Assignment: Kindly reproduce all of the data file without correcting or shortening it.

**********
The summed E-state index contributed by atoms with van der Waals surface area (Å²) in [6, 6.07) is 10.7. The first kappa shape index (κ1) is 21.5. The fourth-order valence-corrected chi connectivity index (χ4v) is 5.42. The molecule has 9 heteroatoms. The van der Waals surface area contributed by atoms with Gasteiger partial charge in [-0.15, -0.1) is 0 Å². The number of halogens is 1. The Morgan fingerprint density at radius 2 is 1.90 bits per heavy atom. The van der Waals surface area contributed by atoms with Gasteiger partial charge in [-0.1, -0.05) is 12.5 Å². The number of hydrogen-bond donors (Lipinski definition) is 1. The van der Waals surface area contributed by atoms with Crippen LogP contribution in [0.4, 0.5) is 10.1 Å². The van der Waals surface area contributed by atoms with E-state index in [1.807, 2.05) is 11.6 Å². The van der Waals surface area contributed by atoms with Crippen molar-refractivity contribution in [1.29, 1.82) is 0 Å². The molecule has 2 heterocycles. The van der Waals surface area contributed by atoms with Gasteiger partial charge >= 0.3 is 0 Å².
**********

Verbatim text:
The summed E-state index contributed by atoms with van der Waals surface area (Å²) in [6, 6.07) is 10.7. The first kappa shape index (κ1) is 21.5. The fourth-order valence-corrected chi connectivity index (χ4v) is 5.42. The molecule has 9 heteroatoms. The van der Waals surface area contributed by atoms with Gasteiger partial charge in [-0.15, -0.1) is 0 Å². The number of halogens is 1. The Morgan fingerprint density at radius 2 is 1.90 bits per heavy atom. The van der Waals surface area contributed by atoms with Gasteiger partial charge in [-0.1, -0.05) is 12.5 Å². The number of hydrogen-bond donors (Lipinski definition) is 1. The van der Waals surface area contributed by atoms with Crippen LogP contribution in [0.4, 0.5) is 10.1 Å². The van der Waals surface area contributed by atoms with E-state index in [1.807, 2.05) is 11.6 Å². The van der Waals surface area contributed by atoms with Crippen molar-refractivity contribution in [1.29, 1.82) is 0 Å². The molecule has 2 heterocycles. The van der Waals surface area contributed by atoms with Gasteiger partial charge >= 0.3 is 0 Å².